Kitchen stuff—I ordered some Heremes jars for fermenting. The gasket is supposed to do a reasonable job of allowing gases to escape, while preventing oxygen seeping in during the fermentation period. I decided against the pricey Fidos as a couple people said that had gotten good results with the Anchor Hocking brand. Elijah and I both want to try out making kimchi, but I need to track down some daikon radish.

Also, the strawberry/apple butter is a little wet (I should have evaporated it another half day or so), but very good. It will be gone before we are sick of it. I am thinking of trying strawberry/pear butter this week.

Leave a comment

Mulches, a milestone and more marmalade

This is one of those weeks when the week I envisioned was tossed out the window by a scheduled, but unknown to me, event. As I look back on the week, it seems like we didn’t get much done and yet I am as tired as I would be at the end of a finished-the-to-do-list week. I think I just lost a lot of time and energy in adjusting and trying to compensate in my schedule. This is one of those times when my natural disinclination to live life on the fly is a liability.

I did, however, hit a major milestone this week—I filled up the last of my pint-size canning jars! I know, I know, you are all falling off your chairs in your excitement, but I truly never thought I’d see the day. Much as the laundry hamper, but in reverse, I believe I have some empties again today, but it was a glorious moment while it lasted.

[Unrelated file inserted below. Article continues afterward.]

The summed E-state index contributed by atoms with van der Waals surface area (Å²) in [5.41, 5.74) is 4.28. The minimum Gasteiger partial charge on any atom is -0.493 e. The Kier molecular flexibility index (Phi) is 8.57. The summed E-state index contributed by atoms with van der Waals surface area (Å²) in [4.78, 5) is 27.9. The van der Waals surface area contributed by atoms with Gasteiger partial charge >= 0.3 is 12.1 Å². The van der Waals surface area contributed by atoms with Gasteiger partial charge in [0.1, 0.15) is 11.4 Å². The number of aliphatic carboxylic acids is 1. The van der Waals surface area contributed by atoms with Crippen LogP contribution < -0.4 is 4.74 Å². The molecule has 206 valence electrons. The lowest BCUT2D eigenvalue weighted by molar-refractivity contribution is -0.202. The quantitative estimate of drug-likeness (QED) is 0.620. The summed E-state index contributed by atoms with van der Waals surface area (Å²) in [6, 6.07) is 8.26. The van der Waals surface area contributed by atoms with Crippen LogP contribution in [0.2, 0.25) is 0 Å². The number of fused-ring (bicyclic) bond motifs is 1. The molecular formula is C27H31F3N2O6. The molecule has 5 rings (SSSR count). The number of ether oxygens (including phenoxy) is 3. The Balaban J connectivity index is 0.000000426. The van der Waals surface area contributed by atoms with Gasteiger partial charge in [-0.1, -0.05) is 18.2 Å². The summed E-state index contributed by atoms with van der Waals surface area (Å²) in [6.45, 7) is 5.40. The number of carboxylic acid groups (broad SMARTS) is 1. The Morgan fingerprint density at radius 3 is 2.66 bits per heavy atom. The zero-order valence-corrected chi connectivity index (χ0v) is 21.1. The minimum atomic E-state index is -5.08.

The food item that tipped me over the edge was strawberry-apple butter. My attempts to make straight strawberry butter here were sheer insanity—4 pounds of berries yielded a little over ½ pint of butter! I was so disappointed, as I had made and loved it (and gotten a reasonable yield) back in Oregon from the awesome Hood strawberries we got back there. Initial taste tests on this have been favorable so I’ll record my process. I used up the last of our cheap apples (about 35 lbs), sauced them, filled my two 7 quart slow cookers, cooked them down about ¼ of the way and added two pounds of strawberries (on sale this week!) to each, and then cooked it down the rest of the way.